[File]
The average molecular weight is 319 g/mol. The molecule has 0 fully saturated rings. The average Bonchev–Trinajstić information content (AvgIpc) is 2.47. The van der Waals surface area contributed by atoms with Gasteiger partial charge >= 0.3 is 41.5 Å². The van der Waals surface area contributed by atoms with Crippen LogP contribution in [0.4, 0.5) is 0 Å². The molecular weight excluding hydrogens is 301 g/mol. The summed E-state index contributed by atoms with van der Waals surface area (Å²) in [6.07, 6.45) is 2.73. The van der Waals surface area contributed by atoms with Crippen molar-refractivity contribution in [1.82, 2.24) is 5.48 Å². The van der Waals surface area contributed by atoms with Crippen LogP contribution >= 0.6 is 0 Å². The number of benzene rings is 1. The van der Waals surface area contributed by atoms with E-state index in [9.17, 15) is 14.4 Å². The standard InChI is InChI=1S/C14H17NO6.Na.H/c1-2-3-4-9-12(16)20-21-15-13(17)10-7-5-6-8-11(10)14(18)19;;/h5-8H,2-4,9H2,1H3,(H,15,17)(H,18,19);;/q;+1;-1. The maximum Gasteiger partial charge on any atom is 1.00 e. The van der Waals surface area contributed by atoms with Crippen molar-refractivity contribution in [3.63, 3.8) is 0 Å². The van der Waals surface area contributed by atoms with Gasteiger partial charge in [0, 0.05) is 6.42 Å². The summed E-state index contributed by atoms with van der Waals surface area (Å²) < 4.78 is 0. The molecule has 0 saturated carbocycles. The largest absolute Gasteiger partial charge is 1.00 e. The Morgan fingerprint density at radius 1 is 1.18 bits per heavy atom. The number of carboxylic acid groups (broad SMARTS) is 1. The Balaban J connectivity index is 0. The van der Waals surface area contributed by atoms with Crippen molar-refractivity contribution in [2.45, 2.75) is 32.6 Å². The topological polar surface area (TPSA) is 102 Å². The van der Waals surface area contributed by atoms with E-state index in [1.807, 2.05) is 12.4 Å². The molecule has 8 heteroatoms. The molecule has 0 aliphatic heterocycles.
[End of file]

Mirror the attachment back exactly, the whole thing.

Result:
The average molecular weight is 319 g/mol. The molecule has 0 fully saturated rings. The average Bonchev–Trinajstić information content (AvgIpc) is 2.47. The van der Waals surface area contributed by atoms with Gasteiger partial charge >= 0.3 is 41.5 Å². The van der Waals surface area contributed by atoms with Crippen LogP contribution in [0.4, 0.5) is 0 Å². The molecular weight excluding hydrogens is 301 g/mol. The summed E-state index contributed by atoms with van der Waals surface area (Å²) in [6.07, 6.45) is 2.73. The van der Waals surface area contributed by atoms with Crippen molar-refractivity contribution in [1.82, 2.24) is 5.48 Å². The van der Waals surface area contributed by atoms with Crippen LogP contribution >= 0.6 is 0 Å². The number of benzene rings is 1. The van der Waals surface area contributed by atoms with E-state index in [9.17, 15) is 14.4 Å². The standard InChI is InChI=1S/C14H17NO6.Na.H/c1-2-3-4-9-12(16)20-21-15-13(17)10-7-5-6-8-11(10)14(18)19;;/h5-8H,2-4,9H2,1H3,(H,15,17)(H,18,19);;/q;+1;-1. The maximum Gasteiger partial charge on any atom is 1.00 e. The van der Waals surface area contributed by atoms with Crippen molar-refractivity contribution in [3.63, 3.8) is 0 Å². The van der Waals surface area contributed by atoms with Gasteiger partial charge in [0, 0.05) is 6.42 Å². The summed E-state index contributed by atoms with van der Waals surface area (Å²) < 4.78 is 0. The molecule has 0 saturated carbocycles. The largest absolute Gasteiger partial charge is 1.00 e. The Morgan fingerprint density at radius 1 is 1.18 bits per heavy atom. The number of carboxylic acid groups (broad SMARTS) is 1. The Balaban J connectivity index is 0. The van der Waals surface area contributed by atoms with Crippen molar-refractivity contribution in [2.45, 2.75) is 32.6 Å². The topological polar surface area (TPSA) is 102 Å². The van der Waals surface area contributed by atoms with E-state index in [1.807, 2.05) is 12.4 Å². The molecule has 8 heteroatoms. The molecule has 0 aliphatic heterocycles.